Gordon Clark, world-renowned photographer, has returned to South Africa after 20 years in Los Angeles, bringing his American-born cat, Zulu, with him. Gordon lives in Hout Bay, and has already exhibited at Odes Gallery in the Old Biscuit Mill Complex in Woodstock. The exhibition of his rare and highly sought-after African photography was a success, bringing in sales of more than R800 000. His photos sell for between R25 000 and R120 000. He's been invited to exhibit at the Metropolitan Museum of Art in New York. Gordon grew up in Hillbrow and after finishing school, worked as a window dresser. He changed careers, becoming a hairdresser and met Johan Wessels, a top fashion photographer. Gordon became an assistant photographer, worked overseas and landed up in the advertising industry. In 1998 he went on a photo safari through Lesotho and Namibia, driving a Land Rover. A few months later he was in the same hotel as Oprah Winfrey's private pilot, and a chance meeting led to the pilot showing the photos to Oprah. Oprah was so impressed with his work that she bought a photo and wrote the foreword to Gordon's first photography book, Transitions. Gordon is a commercials director at Velocity Films.

Shark documentary

Ryan Johnson (31) of Mossel Bay filmed sharks for his doctoral thesis, and ended up on National Geographic TV with a documentary, Sharkville. He was also interviewed by Diane Sawyer of Good Morning America. National Geographic financed the filming, which was shot at night. Ryan is a New Zealander and studied at the University of Pretoria. After earning his Master's degree, he worked in Gansbaai. He is currently working on his second documentary, Sharkpit, in Mauritius.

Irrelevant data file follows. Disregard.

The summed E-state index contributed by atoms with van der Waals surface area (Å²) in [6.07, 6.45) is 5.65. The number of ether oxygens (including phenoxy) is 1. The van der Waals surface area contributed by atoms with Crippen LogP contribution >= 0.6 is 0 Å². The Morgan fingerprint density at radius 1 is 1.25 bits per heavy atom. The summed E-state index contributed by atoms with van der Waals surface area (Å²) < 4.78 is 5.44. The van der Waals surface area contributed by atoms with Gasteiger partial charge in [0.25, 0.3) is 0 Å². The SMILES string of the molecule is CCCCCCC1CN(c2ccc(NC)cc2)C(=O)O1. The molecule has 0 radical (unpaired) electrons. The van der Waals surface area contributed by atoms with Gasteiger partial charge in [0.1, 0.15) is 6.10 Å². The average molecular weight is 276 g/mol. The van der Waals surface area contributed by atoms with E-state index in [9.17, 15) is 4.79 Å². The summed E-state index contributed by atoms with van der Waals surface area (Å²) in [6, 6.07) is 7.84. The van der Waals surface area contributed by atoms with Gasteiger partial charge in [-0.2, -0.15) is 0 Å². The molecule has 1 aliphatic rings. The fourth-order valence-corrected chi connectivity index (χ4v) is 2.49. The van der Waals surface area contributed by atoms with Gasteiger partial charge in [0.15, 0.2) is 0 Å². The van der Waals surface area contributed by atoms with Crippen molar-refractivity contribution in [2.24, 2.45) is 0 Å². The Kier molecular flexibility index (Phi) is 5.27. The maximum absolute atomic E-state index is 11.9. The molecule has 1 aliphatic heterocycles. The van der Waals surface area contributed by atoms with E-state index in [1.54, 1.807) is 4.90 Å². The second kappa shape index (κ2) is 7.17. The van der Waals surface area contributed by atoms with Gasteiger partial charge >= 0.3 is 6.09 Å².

Lily Pond Country House

South African expats, Brian and Felicity Sherratt, own Lily Pily Country House in New South Wales. They left South Africa in 1980. Brian, a banker, and Felicity, a teacher, have also worked in Melbourne, Sydney, Singapore and London. Their award-winning B&B has been praised for its eco-sensitivity. They have sheep, as well as wildlife such as bass, mullet, platypus, wood ducks, moorhens, water dragons, goannas, diamond pythons, swamp wallabies, phascogales, feathertails gliders and potoroos.

Van der merwe world champ

The junior hip-hop dancing world champion is Michelle van der Merwe (15), a grade at Hoërskool Eldoraigne. She won the championship, in the 13 to 15 year old category, in Los Angeles, beating competitors from more than 40 countries. Michelle also won a bronze medal for tap-dancing. This was her first international competition. She started dancing at age 4.

Winning horse's SA links

One of the world‘s top racehorses, Archipenko, is co-owned by several Eastern Cape breeders and a Dubai sheik. One of the owners is Port Elizabeth veterinarian and racehorse breeder Ashley Parker. His mother Rose, of Ascot Stud Farm in Lovemore Park, is also an owner, as are Nicky Bartlett, Rennie Price, and Ian and Nina Robertson. Archipenko is also partly owned by the ruler of Dubai, Sheik Mohammed Bin Rashid Al Maktoum. Archipenko is currently based at Newmarket in the UK. The four-year-old recently won the Plymouth Gin Summer Mile at Royal Ascot. The horse is trained by Mike de Kock.

2010 London Book Fair

The 2010 London Book Fair will have South Africa as it's market focus. It aims to give UK publishers the opportunity to network with their SA equivalents and to create new partnerships.

Port Elizabeth achiever